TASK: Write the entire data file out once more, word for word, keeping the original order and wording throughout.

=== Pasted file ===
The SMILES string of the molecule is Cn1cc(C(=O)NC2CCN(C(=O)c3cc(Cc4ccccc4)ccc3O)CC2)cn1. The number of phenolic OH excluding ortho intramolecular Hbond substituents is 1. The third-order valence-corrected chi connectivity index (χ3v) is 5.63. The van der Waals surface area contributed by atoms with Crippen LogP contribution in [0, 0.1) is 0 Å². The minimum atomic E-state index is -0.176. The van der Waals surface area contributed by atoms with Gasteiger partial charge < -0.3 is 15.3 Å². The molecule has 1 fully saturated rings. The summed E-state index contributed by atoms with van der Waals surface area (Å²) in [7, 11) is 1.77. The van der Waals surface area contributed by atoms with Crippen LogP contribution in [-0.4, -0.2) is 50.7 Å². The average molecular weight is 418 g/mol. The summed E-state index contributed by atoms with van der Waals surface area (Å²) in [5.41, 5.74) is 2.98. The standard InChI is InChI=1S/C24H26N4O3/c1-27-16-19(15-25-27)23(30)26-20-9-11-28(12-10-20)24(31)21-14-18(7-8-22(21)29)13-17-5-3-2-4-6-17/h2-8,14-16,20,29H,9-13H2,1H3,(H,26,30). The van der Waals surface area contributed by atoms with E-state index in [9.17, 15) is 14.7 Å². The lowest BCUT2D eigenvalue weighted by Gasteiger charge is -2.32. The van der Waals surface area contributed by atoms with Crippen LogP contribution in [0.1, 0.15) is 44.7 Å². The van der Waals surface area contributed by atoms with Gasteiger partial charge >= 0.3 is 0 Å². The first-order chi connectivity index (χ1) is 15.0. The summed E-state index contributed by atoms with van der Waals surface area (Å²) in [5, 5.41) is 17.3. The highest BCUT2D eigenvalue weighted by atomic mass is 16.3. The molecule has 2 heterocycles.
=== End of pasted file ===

The SMILES string of the molecule is Cn1cc(C(=O)NC2CCN(C(=O)c3cc(Cc4ccccc4)ccc3O)CC2)cn1. The number of phenolic OH excluding ortho intramolecular Hbond substituents is 1. The third-order valence-corrected chi connectivity index (χ3v) is 5.63. The van der Waals surface area contributed by atoms with Crippen LogP contribution in [0, 0.1) is 0 Å². The minimum atomic E-state index is -0.176. The van der Waals surface area contributed by atoms with Gasteiger partial charge < -0.3 is 15.3 Å². The molecule has 1 fully saturated rings. The summed E-state index contributed by atoms with van der Waals surface area (Å²) in [7, 11) is 1.77. The van der Waals surface area contributed by atoms with Crippen LogP contribution in [-0.4, -0.2) is 50.7 Å². The average molecular weight is 418 g/mol. The summed E-state index contributed by atoms with van der Waals surface area (Å²) in [5.41, 5.74) is 2.98. The standard InChI is InChI=1S/C24H26N4O3/c1-27-16-19(15-25-27)23(30)26-20-9-11-28(12-10-20)24(31)21-14-18(7-8-22(21)29)13-17-5-3-2-4-6-17/h2-8,14-16,20,29H,9-13H2,1H3,(H,26,30). The van der Waals surface area contributed by atoms with E-state index in [9.17, 15) is 14.7 Å². The lowest BCUT2D eigenvalue weighted by Gasteiger charge is -2.32. The van der Waals surface area contributed by atoms with Crippen LogP contribution in [0.1, 0.15) is 44.7 Å². The van der Waals surface area contributed by atoms with Gasteiger partial charge >= 0.3 is 0 Å². The first-order chi connectivity index (χ1) is 15.0. The summed E-state index contributed by atoms with van der Waals surface area (Å²) in [5, 5.41) is 17.3. The highest BCUT2D eigenvalue weighted by atomic mass is 16.3. The molecule has 2 heterocycles.